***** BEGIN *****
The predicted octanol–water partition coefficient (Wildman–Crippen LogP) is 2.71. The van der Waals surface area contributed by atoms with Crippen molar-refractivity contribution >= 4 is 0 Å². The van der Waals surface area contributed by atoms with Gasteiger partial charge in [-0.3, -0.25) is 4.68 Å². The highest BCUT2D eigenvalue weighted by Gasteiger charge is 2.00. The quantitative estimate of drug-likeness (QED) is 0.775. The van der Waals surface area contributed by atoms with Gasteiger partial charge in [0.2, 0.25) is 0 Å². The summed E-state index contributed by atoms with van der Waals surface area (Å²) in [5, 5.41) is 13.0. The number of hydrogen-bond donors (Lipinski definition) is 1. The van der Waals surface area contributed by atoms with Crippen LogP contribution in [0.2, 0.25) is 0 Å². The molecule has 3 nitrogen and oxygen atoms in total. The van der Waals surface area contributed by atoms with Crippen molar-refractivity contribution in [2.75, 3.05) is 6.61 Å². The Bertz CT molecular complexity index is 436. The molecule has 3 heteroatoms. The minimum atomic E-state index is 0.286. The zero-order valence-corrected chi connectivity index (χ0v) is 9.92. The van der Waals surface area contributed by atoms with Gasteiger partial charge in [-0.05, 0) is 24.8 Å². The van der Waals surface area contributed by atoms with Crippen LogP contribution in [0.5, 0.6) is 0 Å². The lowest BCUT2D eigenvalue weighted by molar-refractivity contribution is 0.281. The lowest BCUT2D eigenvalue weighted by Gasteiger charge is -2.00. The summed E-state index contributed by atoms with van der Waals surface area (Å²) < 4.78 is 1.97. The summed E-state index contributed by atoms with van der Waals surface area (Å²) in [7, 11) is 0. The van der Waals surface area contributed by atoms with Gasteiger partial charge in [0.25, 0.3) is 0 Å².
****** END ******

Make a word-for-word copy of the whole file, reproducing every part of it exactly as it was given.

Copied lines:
The predicted octanol–water partition coefficient (Wildman–Crippen LogP) is 2.71. The van der Waals surface area contributed by atoms with Crippen molar-refractivity contribution >= 4 is 0 Å². The van der Waals surface area contributed by atoms with Gasteiger partial charge in [-0.3, -0.25) is 4.68 Å². The highest BCUT2D eigenvalue weighted by Gasteiger charge is 2.00. The quantitative estimate of drug-likeness (QED) is 0.775. The van der Waals surface area contributed by atoms with Gasteiger partial charge in [0.2, 0.25) is 0 Å². The summed E-state index contributed by atoms with van der Waals surface area (Å²) in [5, 5.41) is 13.0. The number of hydrogen-bond donors (Lipinski definition) is 1. The van der Waals surface area contributed by atoms with Crippen LogP contribution in [0.2, 0.25) is 0 Å². The molecule has 3 nitrogen and oxygen atoms in total. The van der Waals surface area contributed by atoms with Crippen molar-refractivity contribution in [2.75, 3.05) is 6.61 Å². The Bertz CT molecular complexity index is 436. The molecule has 3 heteroatoms. The minimum atomic E-state index is 0.286. The zero-order valence-corrected chi connectivity index (χ0v) is 9.92. The van der Waals surface area contributed by atoms with Gasteiger partial charge in [-0.05, 0) is 24.8 Å². The van der Waals surface area contributed by atoms with Crippen LogP contribution in [0.5, 0.6) is 0 Å². The lowest BCUT2D eigenvalue weighted by molar-refractivity contribution is 0.281. The lowest BCUT2D eigenvalue weighted by Gasteiger charge is -2.00. The summed E-state index contributed by atoms with van der Waals surface area (Å²) < 4.78 is 1.97. The summed E-state index contributed by atoms with van der Waals surface area (Å²) in [7, 11) is 0. The van der Waals surface area contributed by atoms with Gasteiger partial charge in [0.25, 0.3) is 0 Å².